Do you really get people who are 'owls' and others who are 'larks'?

Image of Professor Colin Espie
By Professor Colin Espie

You will have heard the expression 'night owl or morning lark': 'night owls' being the kind of people who come to life late in the evening and into the small hours, often having energy and feeling alert at times when most of us are beginning to feel sleepy. By way of contrast, the 'lark' is someone who is at his or her best in the morning, preferring to be up early and to make the most of the early part of the day.

These 'chronotypes' as they are sometimes called, do exist. It turns out that this preference for sleep and waking has a genetic contribution, being an expression of our internally-driven circadian rhythms (or body clock). People who have one or other of these tendencies simply have a stable 'phase position' that is slightly different from the average. Usually people adapt to their body clock tendency, and often quite like it; they make it work for rather than against themselves in their choice of occupation for example.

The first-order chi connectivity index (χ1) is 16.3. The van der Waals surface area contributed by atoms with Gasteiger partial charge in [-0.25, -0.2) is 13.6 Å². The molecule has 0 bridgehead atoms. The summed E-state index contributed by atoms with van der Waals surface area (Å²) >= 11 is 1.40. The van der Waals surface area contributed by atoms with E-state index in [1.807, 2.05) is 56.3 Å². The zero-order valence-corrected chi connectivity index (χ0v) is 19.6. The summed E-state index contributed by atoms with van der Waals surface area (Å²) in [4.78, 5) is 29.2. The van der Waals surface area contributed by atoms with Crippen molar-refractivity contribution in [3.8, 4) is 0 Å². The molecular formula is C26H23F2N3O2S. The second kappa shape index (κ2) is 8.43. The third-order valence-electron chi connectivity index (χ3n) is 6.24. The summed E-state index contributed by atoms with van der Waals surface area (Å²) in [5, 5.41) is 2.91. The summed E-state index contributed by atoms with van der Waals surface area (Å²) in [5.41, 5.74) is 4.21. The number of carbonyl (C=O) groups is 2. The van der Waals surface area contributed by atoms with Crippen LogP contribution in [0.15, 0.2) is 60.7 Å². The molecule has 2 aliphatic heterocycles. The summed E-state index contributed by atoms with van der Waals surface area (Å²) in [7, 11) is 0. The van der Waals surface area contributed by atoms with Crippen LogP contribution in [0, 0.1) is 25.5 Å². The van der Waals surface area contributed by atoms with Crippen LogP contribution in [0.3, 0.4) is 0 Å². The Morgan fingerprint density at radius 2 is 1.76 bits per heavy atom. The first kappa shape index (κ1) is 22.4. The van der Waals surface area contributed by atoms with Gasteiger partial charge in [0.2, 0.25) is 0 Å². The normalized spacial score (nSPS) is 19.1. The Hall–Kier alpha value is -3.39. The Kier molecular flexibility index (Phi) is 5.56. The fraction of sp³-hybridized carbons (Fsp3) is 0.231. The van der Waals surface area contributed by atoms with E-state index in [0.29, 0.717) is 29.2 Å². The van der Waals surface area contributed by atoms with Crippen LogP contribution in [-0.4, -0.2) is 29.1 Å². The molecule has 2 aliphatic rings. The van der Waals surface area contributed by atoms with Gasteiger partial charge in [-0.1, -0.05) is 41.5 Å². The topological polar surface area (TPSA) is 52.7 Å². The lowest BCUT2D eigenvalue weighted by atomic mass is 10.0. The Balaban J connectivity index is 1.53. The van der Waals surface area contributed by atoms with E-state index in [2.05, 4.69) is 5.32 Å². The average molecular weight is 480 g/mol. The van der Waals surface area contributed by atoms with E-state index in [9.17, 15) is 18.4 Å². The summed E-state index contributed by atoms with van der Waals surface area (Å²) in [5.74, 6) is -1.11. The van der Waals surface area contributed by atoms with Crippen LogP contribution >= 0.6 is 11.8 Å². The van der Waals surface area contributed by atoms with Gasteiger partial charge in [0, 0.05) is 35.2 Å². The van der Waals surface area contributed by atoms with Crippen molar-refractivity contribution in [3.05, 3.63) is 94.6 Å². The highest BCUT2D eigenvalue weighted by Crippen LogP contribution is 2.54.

However, in truth, most of us are neither extreme owls (night person) or larks (morning person), tending to be somewhere in the middle. Our body clock regulates many physiological processes, like hormone secretion and body temperature, as well as sleep timing. These rhythms, that are in part driven by the light/dark cycle, determine when we are alert and sleepy, as well as the optimal time for sleep.

Sometimes the process driving the need for sleep (sleep pressure built up over the course of the day) and the body clock which, in crude terms, controls the timing of sleep, may not be working together in harmony, leading to sleep disruption. Behavioral therapies may help 'jump-start' these two processes so they work together again in optimizing sleep quality and timing.

Filed under: Sleep science